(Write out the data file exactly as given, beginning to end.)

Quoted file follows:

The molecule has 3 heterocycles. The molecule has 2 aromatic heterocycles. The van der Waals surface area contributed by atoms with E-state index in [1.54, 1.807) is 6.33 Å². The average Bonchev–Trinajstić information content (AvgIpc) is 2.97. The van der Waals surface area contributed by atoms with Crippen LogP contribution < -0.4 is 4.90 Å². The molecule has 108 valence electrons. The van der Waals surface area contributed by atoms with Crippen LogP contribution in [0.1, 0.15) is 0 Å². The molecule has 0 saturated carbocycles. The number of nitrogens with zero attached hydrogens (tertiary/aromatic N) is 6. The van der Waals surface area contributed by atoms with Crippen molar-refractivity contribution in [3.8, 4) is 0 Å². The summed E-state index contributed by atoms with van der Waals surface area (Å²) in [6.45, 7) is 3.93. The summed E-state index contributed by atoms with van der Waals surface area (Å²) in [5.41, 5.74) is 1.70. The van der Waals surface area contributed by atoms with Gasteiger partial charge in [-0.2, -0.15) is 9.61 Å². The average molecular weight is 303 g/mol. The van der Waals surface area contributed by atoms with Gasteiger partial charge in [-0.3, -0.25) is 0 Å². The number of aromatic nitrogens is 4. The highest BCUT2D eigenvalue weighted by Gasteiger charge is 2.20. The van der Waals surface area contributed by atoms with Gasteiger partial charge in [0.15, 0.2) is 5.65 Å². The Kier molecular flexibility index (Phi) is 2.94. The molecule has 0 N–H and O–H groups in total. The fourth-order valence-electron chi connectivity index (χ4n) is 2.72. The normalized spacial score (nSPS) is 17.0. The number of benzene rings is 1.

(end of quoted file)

The molecule has 3 heterocycles. The molecule has 2 aromatic heterocycles. The van der Waals surface area contributed by atoms with E-state index in [1.54, 1.807) is 6.33 Å². The average Bonchev–Trinajstić information content (AvgIpc) is 2.97. The van der Waals surface area contributed by atoms with Crippen LogP contribution < -0.4 is 4.90 Å². The molecule has 108 valence electrons. The van der Waals surface area contributed by atoms with Crippen LogP contribution in [0.1, 0.15) is 0 Å². The molecule has 0 saturated carbocycles. The number of nitrogens with zero attached hydrogens (tertiary/aromatic N) is 6. The van der Waals surface area contributed by atoms with Crippen molar-refractivity contribution in [3.8, 4) is 0 Å². The summed E-state index contributed by atoms with van der Waals surface area (Å²) in [6.45, 7) is 3.93. The summed E-state index contributed by atoms with van der Waals surface area (Å²) in [5.41, 5.74) is 1.70. The van der Waals surface area contributed by atoms with Gasteiger partial charge in [-0.2, -0.15) is 9.61 Å². The average molecular weight is 303 g/mol. The van der Waals surface area contributed by atoms with Gasteiger partial charge in [-0.3, -0.25) is 0 Å². The number of aromatic nitrogens is 4. The highest BCUT2D eigenvalue weighted by Gasteiger charge is 2.20. The van der Waals surface area contributed by atoms with Gasteiger partial charge in [0.15, 0.2) is 5.65 Å². The Kier molecular flexibility index (Phi) is 2.94. The molecule has 0 N–H and O–H groups in total. The fourth-order valence-electron chi connectivity index (χ4n) is 2.72. The normalized spacial score (nSPS) is 17.0. The number of benzene rings is 1.